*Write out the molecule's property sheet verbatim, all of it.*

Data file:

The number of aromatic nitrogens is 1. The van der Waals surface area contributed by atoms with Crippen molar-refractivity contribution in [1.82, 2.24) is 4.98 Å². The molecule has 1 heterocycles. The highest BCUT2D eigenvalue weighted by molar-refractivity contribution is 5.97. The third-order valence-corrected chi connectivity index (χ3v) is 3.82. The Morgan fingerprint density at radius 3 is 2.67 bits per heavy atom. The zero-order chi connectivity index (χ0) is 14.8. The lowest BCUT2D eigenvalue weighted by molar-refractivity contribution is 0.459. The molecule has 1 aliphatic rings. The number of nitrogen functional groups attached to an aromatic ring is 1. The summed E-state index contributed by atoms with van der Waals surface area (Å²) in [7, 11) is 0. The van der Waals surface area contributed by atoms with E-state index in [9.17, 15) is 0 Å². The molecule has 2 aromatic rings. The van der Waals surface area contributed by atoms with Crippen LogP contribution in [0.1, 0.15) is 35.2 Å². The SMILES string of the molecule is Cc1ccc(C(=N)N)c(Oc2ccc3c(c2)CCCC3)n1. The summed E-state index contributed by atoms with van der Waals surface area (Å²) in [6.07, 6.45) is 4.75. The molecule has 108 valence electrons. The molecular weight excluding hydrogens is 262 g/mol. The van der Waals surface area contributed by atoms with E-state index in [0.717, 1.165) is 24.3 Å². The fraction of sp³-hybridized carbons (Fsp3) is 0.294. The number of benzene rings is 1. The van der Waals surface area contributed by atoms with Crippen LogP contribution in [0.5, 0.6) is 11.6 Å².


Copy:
The number of aromatic nitrogens is 1. The van der Waals surface area contributed by atoms with Crippen molar-refractivity contribution in [1.82, 2.24) is 4.98 Å². The molecule has 1 heterocycles. The highest BCUT2D eigenvalue weighted by molar-refractivity contribution is 5.97. The third-order valence-corrected chi connectivity index (χ3v) is 3.82. The Morgan fingerprint density at radius 3 is 2.67 bits per heavy atom. The zero-order chi connectivity index (χ0) is 14.8. The lowest BCUT2D eigenvalue weighted by molar-refractivity contribution is 0.459. The molecule has 1 aliphatic rings. The number of nitrogen functional groups attached to an aromatic ring is 1. The summed E-state index contributed by atoms with van der Waals surface area (Å²) in [7, 11) is 0. The van der Waals surface area contributed by atoms with E-state index in [9.17, 15) is 0 Å². The molecule has 2 aromatic rings. The van der Waals surface area contributed by atoms with Crippen LogP contribution in [0.1, 0.15) is 35.2 Å². The SMILES string of the molecule is Cc1ccc(C(=N)N)c(Oc2ccc3c(c2)CCCC3)n1. The summed E-state index contributed by atoms with van der Waals surface area (Å²) in [6.07, 6.45) is 4.75. The molecule has 108 valence electrons. The molecular weight excluding hydrogens is 262 g/mol. The van der Waals surface area contributed by atoms with E-state index in [0.717, 1.165) is 24.3 Å². The fraction of sp³-hybridized carbons (Fsp3) is 0.294. The number of benzene rings is 1. The van der Waals surface area contributed by atoms with Crippen LogP contribution in [0.5, 0.6) is 11.6 Å².